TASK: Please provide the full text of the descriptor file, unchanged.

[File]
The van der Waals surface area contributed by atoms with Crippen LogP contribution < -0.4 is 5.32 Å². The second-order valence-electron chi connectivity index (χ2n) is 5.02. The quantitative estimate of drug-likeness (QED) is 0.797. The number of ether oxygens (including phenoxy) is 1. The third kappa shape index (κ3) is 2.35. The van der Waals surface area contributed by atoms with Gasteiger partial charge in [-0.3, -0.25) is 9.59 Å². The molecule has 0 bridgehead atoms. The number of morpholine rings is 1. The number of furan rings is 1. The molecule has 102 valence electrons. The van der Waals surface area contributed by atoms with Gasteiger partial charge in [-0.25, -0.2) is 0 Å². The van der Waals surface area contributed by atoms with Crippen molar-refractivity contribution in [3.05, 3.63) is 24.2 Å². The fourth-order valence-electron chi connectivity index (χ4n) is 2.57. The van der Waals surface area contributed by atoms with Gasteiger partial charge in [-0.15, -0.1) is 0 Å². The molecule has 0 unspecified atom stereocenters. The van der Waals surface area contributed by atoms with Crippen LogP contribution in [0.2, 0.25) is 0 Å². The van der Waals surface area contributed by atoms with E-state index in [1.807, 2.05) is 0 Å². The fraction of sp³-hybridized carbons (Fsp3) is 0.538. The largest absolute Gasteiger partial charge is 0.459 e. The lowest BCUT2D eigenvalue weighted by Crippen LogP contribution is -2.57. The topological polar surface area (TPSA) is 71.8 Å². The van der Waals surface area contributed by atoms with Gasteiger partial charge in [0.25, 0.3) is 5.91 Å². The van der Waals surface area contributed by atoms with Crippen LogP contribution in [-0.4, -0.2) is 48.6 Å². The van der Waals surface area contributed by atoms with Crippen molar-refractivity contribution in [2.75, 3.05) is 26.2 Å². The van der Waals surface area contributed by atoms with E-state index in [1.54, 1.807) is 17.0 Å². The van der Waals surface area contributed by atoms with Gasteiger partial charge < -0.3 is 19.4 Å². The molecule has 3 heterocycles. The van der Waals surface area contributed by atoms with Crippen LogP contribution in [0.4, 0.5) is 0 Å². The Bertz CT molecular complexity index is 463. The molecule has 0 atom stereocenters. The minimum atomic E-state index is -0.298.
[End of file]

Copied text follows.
The van der Waals surface area contributed by atoms with Crippen LogP contribution < -0.4 is 5.32 Å². The second-order valence-electron chi connectivity index (χ2n) is 5.02. The quantitative estimate of drug-likeness (QED) is 0.797. The number of ether oxygens (including phenoxy) is 1. The third kappa shape index (κ3) is 2.35. The van der Waals surface area contributed by atoms with Gasteiger partial charge in [-0.3, -0.25) is 9.59 Å². The molecule has 0 bridgehead atoms. The number of morpholine rings is 1. The number of furan rings is 1. The molecule has 102 valence electrons. The van der Waals surface area contributed by atoms with Gasteiger partial charge in [-0.25, -0.2) is 0 Å². The van der Waals surface area contributed by atoms with Crippen molar-refractivity contribution in [3.05, 3.63) is 24.2 Å². The fourth-order valence-electron chi connectivity index (χ4n) is 2.57. The van der Waals surface area contributed by atoms with Gasteiger partial charge in [-0.15, -0.1) is 0 Å². The molecule has 0 unspecified atom stereocenters. The van der Waals surface area contributed by atoms with Crippen LogP contribution in [0.2, 0.25) is 0 Å². The van der Waals surface area contributed by atoms with E-state index in [1.807, 2.05) is 0 Å². The fraction of sp³-hybridized carbons (Fsp3) is 0.538. The largest absolute Gasteiger partial charge is 0.459 e. The lowest BCUT2D eigenvalue weighted by Crippen LogP contribution is -2.57. The topological polar surface area (TPSA) is 71.8 Å². The van der Waals surface area contributed by atoms with Gasteiger partial charge in [0.25, 0.3) is 5.91 Å². The van der Waals surface area contributed by atoms with Crippen LogP contribution in [-0.4, -0.2) is 48.6 Å². The van der Waals surface area contributed by atoms with Crippen molar-refractivity contribution in [2.75, 3.05) is 26.2 Å². The van der Waals surface area contributed by atoms with E-state index in [1.54, 1.807) is 17.0 Å². The van der Waals surface area contributed by atoms with Gasteiger partial charge < -0.3 is 19.4 Å². The molecule has 3 heterocycles. The van der Waals surface area contributed by atoms with Crippen LogP contribution in [0.4, 0.5) is 0 Å². The Bertz CT molecular complexity index is 463. The molecule has 0 atom stereocenters. The minimum atomic E-state index is -0.298.